With literally several thousand colors to choose from, granite countertops are one of the most confusing things to shop for.
It really doesn’t have to be this way. Here are a few tips that will make the process much easier for you:
First thing: Forget the square foot price.
Look at your bottom line. I say this because here are all the possible extras that can go with a project like this:
- Tear out – will vary depending on the material
- Disposal of torn out materials
- Type of edge selected
- Under mount – the cut out for your sink
- Cooktop cut out
- The sink itself
- The plumbing for the sink and any other item like cooktops, etc.
- The holes for your faucets
- Sealing the stone
- Freight/shipping of your slab
- Any other additional cuts due to walls/angles
This is because to make up for the ridiculously low advertised square foot price,some may charge you extra for any or all of the above items. Your landed cost can be several hundreds more than the advertised square foot price.
This is a lame approach that’s both deceptive and confusing. I keep it simple by giving you a turnkey price for the entire job. I’ll work with you to select a color that makes your room as beautiful as it can be. This includes coordinating with your cabinet color/s, floor tile and applicance/wall colors.
Your Countertops MUST Be Sealed
You are buying a natural stone. As hard as granite is, it needs to be sealed as it’s micro pores will otherwise readily absorb stains. I’ll ensure they are correctly sealed for you with a premium stone sealer.
Picking Out Your Slab
I strongly recommend selecting your own slab/s and not letting me or anyone else do it for you. Since granite or any natural stone has so much variation in it, what you see on a small sample or TV will likely not match what you expect. At any time you need help, I personally accompany clients to slabyards/showrooms during this process to make the selection process easy for you. That way you see the colors in a large area and precisely which slab/s will go in your home.
These stone places are all over Dallas and they’re all located within close proximity of each other.
If you go alone, prepared to be overwhelmed so…don’t!
A Complimentary Backsplash
Nothing completes the look in a kitchen or where granite countertops are installed like a great looking backsplash. Although small when compared to the countertop areas and rest of the kitchen, it can definitely have a striking appeal when done correctly.
When you combine contrasting colors, inserts, borders and the like with under cabinet lighting, it just gives the whole area an extra level of class. I’ve done countless backsplashes with many different design ideas and will work with you to give you something timeless.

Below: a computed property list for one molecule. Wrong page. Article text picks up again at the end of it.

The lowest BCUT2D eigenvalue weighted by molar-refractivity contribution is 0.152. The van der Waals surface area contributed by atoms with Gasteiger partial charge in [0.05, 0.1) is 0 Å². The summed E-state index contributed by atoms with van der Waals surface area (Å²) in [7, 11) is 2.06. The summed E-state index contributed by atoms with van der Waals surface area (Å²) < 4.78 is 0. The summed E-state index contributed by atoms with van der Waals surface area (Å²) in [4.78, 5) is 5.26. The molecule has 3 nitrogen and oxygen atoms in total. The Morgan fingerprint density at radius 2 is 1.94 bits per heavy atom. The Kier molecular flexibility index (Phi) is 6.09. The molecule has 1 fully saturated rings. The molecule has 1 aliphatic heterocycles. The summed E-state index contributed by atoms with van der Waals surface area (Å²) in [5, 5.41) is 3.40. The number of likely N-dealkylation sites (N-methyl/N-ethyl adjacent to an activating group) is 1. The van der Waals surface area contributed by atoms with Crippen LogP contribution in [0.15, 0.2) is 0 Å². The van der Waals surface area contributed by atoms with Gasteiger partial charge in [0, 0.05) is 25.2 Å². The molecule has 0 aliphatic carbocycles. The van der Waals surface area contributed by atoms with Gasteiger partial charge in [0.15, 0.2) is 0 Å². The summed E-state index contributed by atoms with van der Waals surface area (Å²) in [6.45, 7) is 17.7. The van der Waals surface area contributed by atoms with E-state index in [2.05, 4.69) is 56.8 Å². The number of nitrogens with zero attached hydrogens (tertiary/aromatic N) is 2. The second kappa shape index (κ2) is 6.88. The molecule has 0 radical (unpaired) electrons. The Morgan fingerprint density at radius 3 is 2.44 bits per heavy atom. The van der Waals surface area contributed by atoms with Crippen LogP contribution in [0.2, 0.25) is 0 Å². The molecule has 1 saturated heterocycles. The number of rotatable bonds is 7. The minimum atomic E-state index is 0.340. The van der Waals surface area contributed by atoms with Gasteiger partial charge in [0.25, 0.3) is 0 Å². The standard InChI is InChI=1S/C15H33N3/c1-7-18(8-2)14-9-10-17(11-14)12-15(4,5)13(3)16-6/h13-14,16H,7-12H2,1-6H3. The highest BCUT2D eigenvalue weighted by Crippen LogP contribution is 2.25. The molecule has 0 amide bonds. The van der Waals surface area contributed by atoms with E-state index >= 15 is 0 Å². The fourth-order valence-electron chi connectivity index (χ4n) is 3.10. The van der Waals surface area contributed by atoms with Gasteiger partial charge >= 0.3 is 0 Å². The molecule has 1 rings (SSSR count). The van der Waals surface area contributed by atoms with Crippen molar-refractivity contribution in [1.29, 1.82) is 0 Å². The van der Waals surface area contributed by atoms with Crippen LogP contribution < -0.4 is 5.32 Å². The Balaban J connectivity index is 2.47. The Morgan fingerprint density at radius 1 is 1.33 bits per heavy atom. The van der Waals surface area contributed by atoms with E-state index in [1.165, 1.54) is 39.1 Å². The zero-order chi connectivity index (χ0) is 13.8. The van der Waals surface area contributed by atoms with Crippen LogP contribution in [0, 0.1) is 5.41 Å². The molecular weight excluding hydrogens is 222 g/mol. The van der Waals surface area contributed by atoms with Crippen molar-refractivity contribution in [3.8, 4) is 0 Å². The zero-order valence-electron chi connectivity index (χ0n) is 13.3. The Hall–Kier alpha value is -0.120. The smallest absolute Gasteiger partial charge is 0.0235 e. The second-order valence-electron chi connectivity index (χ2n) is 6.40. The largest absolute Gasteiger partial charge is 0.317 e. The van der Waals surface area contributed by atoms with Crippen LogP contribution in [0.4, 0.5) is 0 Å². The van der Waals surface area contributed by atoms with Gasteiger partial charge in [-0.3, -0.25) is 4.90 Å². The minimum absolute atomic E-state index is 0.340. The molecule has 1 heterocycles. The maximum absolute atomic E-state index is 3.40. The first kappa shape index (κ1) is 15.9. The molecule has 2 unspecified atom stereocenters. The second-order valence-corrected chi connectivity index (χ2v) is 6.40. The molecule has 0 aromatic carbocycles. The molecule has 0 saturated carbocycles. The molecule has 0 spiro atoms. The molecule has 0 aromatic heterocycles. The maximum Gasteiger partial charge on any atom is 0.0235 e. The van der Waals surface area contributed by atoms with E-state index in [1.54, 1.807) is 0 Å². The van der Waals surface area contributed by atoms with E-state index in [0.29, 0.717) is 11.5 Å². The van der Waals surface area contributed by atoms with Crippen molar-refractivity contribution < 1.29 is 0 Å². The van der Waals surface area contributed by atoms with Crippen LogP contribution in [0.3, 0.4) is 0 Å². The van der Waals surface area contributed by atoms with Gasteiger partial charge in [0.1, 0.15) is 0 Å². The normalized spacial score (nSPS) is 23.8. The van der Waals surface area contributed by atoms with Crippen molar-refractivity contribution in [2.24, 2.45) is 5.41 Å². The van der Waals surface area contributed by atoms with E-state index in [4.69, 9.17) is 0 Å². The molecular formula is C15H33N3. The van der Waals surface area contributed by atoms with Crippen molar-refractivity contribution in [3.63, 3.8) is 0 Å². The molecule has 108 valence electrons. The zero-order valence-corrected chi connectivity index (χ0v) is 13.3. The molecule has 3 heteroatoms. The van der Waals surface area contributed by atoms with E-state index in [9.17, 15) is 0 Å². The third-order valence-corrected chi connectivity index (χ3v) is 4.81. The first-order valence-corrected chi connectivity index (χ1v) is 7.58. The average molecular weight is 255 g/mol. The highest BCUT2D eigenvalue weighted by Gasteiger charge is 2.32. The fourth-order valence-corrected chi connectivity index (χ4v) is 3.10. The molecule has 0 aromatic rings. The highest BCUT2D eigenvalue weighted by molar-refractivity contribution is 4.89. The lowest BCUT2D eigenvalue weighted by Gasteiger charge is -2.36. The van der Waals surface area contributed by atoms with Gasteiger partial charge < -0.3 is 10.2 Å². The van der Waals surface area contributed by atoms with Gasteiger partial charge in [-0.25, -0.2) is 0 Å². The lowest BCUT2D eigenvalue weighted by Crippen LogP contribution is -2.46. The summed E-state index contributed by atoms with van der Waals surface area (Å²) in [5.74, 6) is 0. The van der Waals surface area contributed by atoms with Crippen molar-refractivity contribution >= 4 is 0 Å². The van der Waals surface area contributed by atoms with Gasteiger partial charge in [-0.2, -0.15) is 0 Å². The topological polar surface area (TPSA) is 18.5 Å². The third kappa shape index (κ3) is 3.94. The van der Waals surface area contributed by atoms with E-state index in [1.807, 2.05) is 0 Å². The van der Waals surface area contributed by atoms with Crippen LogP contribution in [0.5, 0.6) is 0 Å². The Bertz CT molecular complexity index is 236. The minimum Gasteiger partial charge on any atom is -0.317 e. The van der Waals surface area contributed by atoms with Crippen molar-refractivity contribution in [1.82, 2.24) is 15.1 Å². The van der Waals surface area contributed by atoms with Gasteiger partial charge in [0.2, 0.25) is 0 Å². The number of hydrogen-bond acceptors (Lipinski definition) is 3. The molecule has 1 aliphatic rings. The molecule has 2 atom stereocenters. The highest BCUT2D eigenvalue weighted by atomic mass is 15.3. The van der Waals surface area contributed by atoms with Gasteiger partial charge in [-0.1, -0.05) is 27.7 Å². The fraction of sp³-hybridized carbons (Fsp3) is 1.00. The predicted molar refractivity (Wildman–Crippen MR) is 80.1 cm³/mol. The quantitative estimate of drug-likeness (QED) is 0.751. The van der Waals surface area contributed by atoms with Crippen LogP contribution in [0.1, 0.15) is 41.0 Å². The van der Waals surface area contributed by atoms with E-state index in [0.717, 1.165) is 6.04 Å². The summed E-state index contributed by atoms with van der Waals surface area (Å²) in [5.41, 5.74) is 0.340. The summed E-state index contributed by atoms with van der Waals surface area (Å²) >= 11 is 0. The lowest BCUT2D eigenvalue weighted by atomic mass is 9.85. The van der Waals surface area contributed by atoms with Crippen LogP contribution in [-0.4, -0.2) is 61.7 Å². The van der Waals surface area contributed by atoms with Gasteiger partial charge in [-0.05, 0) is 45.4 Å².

Not only will it look great, but will be functional and easy to maintain – a very much overlooked quality by many folks.
If you’re looking for engineered hardwood flooring here in Dallas, TX then it’s important you understand a few things up front:
All hardwood flooring installation is not the same irrespective of whether it’s engineered or solid.
Some woods are harder than others. Some change colors more than others. Some are thicker. Some are hand scraped. If you want to ignore all of this, then price is all you have to go on. Unfortunately, 95% of retailers out there advertise low prices without actually explaining to you what you are getting.
Well let me tell you by first addressing the most common “deal” scam.
It goes something like this. You see hardwood floors advertised for a ridiculously low price like:
“$3.99 SF installed!”
And you think “OMG!”
Put your car keys and wallet down.
If you see this, you are likely about to buy a load of junk and/or get the add-on deal scam.
A wood that cheap, is very likely to be a batch of seconds not really made for a family home. They usually carry no warranty and are widely used to flip houses or rental properties. The more common ploy is to advertise an outrageously low square foot price and then make up the difference on the extras.
These include transition pieces like reducers, T-molds and molding like quarter round/shoe molding and/or baseboards, floating or leveling the floor, moving furniture and restoring it, tear out and disposal of old floor and sometimes even the shortage if it happens.
It is actually industry standard practice in Dallas to charge for these extras but when folks “make up the difference” on these, pricing can get outrageous ($8/linear foot to supply and install baseboards is just one example I’ve seen!). So you end up paying the same if not more than anywhere else.
If you are going to invest in your home, slow down and know what you are buying. Don’t let anyone sell you a price. A smarter way to do it is find a good quality wood you love, and then shop for the best overall deal.
Wood has to be acclimated
The larger the area, the more critical this becomes. It should sit in your home between 24-48 hours before a board is installed, depending on the manufacturer’s recommendations. For solid wood or bamboo – up to 7-10 days days prior to installation. Failure to do so will void most manufacturer warranties as well as increasing the chances of your floor buckling.
We follow the National Wood Flooring Association’s (NWFA) recommended guidelines when acclimating wood floors.